I know that there are thousands of people who manage to get around without a car – shuttling themselves and their kids to and from places on a bus, train, taxi, bikes or feet. But when you’re used to that independence having a car offers and it’s taken away, it’s tough. I know…’poor me.’ I will hopefully get my driving privileges back in a few months, but until then I’ll suck it up and ask for help when I can’t get it done on 2 wheels or 2 feet. If brain cancer and seizures have taught me anything, it’s that sometimes you just need to be grateful you’re around to ride your bike or walk your kids home from school.

 

My Name Is Karyn, I Have Brain Cancer

Ironically enough, given the public display of my inner most thoughts on this blog, I don’t wear my disease on my sleeve. I don’t walk up to people and say, “Hi, my name is Karyn and I have brain cancer.” I don’t have t-shirts that say “Ask me about my cancer!” or “My cancer is rarer than your cancer!” I don’t have a grey ribbon tattooed on my body. If people know and ask questions, I’ll happily answer them…clearly I have no issues talking about my experience. I’ll often point them to this blog, but I’m not exactly handing out cards to everyone I meet with the address and a snappy catch phrase like, “Everydayleft.com: My Cancer Adventures and My Hope for Semblance of Normalcy for As Long As Possible.”  Ok, that’s not very snappy, but you get my point.

Since I went into ‘hermit mode’ for many months, I can honestly say I don’t know EVERYONE who was told about my Brain Surprise. I wasn’t in charge of telling them and there was a lot of time and memory lapses between my first seizure and when I was back in the routine of day-to-day life. There are people who I used to see almost daily that are in the dark. All they know is that last year in October, I disappeared for a while and my mom showed up to drop off and pick up my kids and help in the classroom on occasion. Then I showed up again – wearing a hat, moving a little slower, 25 pounds lighter. Then I’d disappear again from time to time. Some people stopped talking to me, or if they talked to me it was brief and usually about the weather. In my mind, they’re thinking I’m some crazy bitch who’s clearly got a drug problem or had a nervous breakdown. And honestly, they’re not far off – I take a handful of drugs daily and one of them keeps me from having a nervous breakdown. But in reality, most of those people are more likely trying to mind their own business or are fellow introverts.

There are those occasional awkward moments where I’ve assumed someone was told directly or through the grapevine and I get an odd look when I mention visits to Stanford, chemo, seizures, memory or something else related to my brain. I realize I have to give a brief summary of my situation and then I try to move on to topics that aren’t about my cancer. I could talk for days about the nuances of drug side effects or waking up confused in an ambulance or what it feels like to have your skull opened up with a drill and saw, but it can ruin the mood of a perfectly good conversation.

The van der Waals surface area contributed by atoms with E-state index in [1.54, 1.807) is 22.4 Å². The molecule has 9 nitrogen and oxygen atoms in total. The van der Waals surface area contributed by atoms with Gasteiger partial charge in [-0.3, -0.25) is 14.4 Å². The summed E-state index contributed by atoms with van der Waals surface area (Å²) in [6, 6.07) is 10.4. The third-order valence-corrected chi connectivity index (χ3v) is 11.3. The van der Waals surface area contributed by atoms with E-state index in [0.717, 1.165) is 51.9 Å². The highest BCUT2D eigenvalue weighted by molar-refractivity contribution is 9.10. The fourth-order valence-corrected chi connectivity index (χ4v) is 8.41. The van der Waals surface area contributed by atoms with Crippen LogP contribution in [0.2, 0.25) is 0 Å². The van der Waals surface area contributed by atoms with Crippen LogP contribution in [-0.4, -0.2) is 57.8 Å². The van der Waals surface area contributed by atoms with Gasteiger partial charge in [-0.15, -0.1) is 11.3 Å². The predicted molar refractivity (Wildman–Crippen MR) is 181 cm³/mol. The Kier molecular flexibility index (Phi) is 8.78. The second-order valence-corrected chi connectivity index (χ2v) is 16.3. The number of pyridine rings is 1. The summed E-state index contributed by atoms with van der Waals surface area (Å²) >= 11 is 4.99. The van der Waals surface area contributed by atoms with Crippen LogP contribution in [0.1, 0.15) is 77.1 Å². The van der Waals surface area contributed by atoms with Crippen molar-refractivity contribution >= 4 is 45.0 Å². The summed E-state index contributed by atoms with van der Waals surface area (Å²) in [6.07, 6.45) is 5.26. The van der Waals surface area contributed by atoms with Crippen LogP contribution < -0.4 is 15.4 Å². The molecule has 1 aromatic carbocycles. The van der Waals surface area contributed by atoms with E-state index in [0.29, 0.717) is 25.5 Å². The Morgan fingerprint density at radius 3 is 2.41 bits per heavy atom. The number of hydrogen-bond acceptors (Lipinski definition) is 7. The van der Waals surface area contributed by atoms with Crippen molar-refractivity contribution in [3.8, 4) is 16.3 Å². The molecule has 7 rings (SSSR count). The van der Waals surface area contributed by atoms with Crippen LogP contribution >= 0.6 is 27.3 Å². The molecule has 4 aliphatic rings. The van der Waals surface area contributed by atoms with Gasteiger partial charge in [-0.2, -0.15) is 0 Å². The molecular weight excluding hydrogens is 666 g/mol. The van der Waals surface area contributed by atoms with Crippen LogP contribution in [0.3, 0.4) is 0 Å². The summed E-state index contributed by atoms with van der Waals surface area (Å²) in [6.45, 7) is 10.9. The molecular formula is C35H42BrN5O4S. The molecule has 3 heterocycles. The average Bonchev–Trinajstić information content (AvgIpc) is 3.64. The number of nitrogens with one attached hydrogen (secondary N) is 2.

The tricky thing is meeting new people – do you come right out and say ‘So you know, I had a brain tumor removed in October. I just finished my last round of chemo unless it comes back. Essentially, I have brain cancer and am fighting a daily battle to keep it locked away. Would you like a glass of wine?’ Or do you pretend your life is pretty normal and you haven’t got all this other stuff going on in the background?

One of my fellow brain tumor survivors has just started college and is blogging about her experience. It’s probably therapeutic for her, but it will also be a good resource for other teens who start college after brain surgery or learning to live with a tumor. For those of us lucky to have no truly visible signs of brain injury (because that’s essentially what a large mass in your head, surgery, and treatment create – brain injury), it can be a challenge to explain why you start struggling to find words after a long night, why you record lectures instead of writing all of your notes down in class, why you’re napping while everyone else is getting ready for a party. Catherine’s blog (and her advocacy for brain tumor awareness) is eloquent and informative. She highlights the challenge of having an invisible illness and deciding who to tell which information, all while striving to have a ‘normal’ college experience.

Some people who find out you have brain cancer, have/had a tumor, and may have a seizure at some point really don’t know what to do with that information. It scares them (and if it scares them, imagine how we felt when WE found out). It can change the way they see you. It can change the conversations you have. It can change the relationship they may have had with you if they hadn’t found out. It can leave them in awe (according to them) of how you handle it all. We all handle it the best way we can – and honestly, even with all we’ve been through and continue to deal with daily, we’re just happy to be here, to have the chance to be a mom, a friend, a college student and so much more. To have the opportunity to make new friends, fall in love, have new experiences or do the things we loved doing before we entered the surreal world of brain tumors. Honestly, we’re just happy to be alive.

Navigating awareness: Balancing the need to be ‘normal’ and keeping people you meet informed. Just another day in the adventures of brain cancer.